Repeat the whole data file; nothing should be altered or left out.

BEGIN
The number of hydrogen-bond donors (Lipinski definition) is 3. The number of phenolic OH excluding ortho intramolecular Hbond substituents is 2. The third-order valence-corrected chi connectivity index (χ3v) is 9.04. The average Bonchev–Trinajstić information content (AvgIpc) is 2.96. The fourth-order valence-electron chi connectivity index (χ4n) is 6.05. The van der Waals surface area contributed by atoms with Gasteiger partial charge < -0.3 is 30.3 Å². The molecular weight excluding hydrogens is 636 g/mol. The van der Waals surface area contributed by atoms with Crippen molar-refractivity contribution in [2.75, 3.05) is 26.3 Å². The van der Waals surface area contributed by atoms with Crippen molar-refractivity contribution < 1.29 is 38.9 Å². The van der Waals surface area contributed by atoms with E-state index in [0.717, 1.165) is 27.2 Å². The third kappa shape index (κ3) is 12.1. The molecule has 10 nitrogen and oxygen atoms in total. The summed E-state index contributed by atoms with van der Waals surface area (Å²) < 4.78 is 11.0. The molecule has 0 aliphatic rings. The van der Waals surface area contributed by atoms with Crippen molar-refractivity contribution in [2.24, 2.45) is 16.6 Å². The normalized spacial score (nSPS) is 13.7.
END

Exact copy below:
The number of hydrogen-bond donors (Lipinski definition) is 3. The number of phenolic OH excluding ortho intramolecular Hbond substituents is 2. The third-order valence-corrected chi connectivity index (χ3v) is 9.04. The average Bonchev–Trinajstić information content (AvgIpc) is 2.96. The fourth-order valence-electron chi connectivity index (χ4n) is 6.05. The van der Waals surface area contributed by atoms with Gasteiger partial charge < -0.3 is 30.3 Å². The molecular weight excluding hydrogens is 636 g/mol. The van der Waals surface area contributed by atoms with Crippen molar-refractivity contribution in [2.75, 3.05) is 26.3 Å². The van der Waals surface area contributed by atoms with Crippen molar-refractivity contribution < 1.29 is 38.9 Å². The van der Waals surface area contributed by atoms with E-state index in [0.717, 1.165) is 27.2 Å². The third kappa shape index (κ3) is 12.1. The molecule has 10 nitrogen and oxygen atoms in total. The summed E-state index contributed by atoms with van der Waals surface area (Å²) < 4.78 is 11.0. The molecule has 0 aliphatic rings. The van der Waals surface area contributed by atoms with Crippen molar-refractivity contribution in [2.24, 2.45) is 16.6 Å². The normalized spacial score (nSPS) is 13.7.